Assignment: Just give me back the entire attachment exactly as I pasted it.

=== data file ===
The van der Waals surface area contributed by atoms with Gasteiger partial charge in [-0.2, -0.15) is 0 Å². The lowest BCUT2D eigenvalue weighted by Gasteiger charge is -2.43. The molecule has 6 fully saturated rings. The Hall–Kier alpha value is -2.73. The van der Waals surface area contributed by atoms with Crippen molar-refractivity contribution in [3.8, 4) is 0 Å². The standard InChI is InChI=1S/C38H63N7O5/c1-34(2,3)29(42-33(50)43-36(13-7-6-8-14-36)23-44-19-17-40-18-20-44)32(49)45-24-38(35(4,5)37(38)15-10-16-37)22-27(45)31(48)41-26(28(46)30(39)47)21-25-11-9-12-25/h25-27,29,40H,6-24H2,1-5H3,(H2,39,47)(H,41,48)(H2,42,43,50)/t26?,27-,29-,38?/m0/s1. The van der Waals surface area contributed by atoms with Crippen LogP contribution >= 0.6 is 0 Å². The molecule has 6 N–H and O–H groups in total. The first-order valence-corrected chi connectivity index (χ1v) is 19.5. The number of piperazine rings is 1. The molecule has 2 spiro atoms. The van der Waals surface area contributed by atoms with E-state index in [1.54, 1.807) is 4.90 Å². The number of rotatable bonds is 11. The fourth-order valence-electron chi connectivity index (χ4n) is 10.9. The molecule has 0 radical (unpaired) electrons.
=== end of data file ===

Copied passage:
The van der Waals surface area contributed by atoms with Gasteiger partial charge in [-0.2, -0.15) is 0 Å². The lowest BCUT2D eigenvalue weighted by Gasteiger charge is -2.43. The molecule has 6 fully saturated rings. The Hall–Kier alpha value is -2.73. The van der Waals surface area contributed by atoms with Crippen molar-refractivity contribution in [3.8, 4) is 0 Å². The standard InChI is InChI=1S/C38H63N7O5/c1-34(2,3)29(42-33(50)43-36(13-7-6-8-14-36)23-44-19-17-40-18-20-44)32(49)45-24-38(35(4,5)37(38)15-10-16-37)22-27(45)31(48)41-26(28(46)30(39)47)21-25-11-9-12-25/h25-27,29,40H,6-24H2,1-5H3,(H2,39,47)(H,41,48)(H2,42,43,50)/t26?,27-,29-,38?/m0/s1. The van der Waals surface area contributed by atoms with Crippen LogP contribution >= 0.6 is 0 Å². The molecule has 6 N–H and O–H groups in total. The first-order valence-corrected chi connectivity index (χ1v) is 19.5. The number of piperazine rings is 1. The molecule has 2 spiro atoms. The van der Waals surface area contributed by atoms with E-state index in [1.54, 1.807) is 4.90 Å². The number of rotatable bonds is 11. The fourth-order valence-electron chi connectivity index (χ4n) is 10.9. The molecule has 0 radical (unpaired) electrons.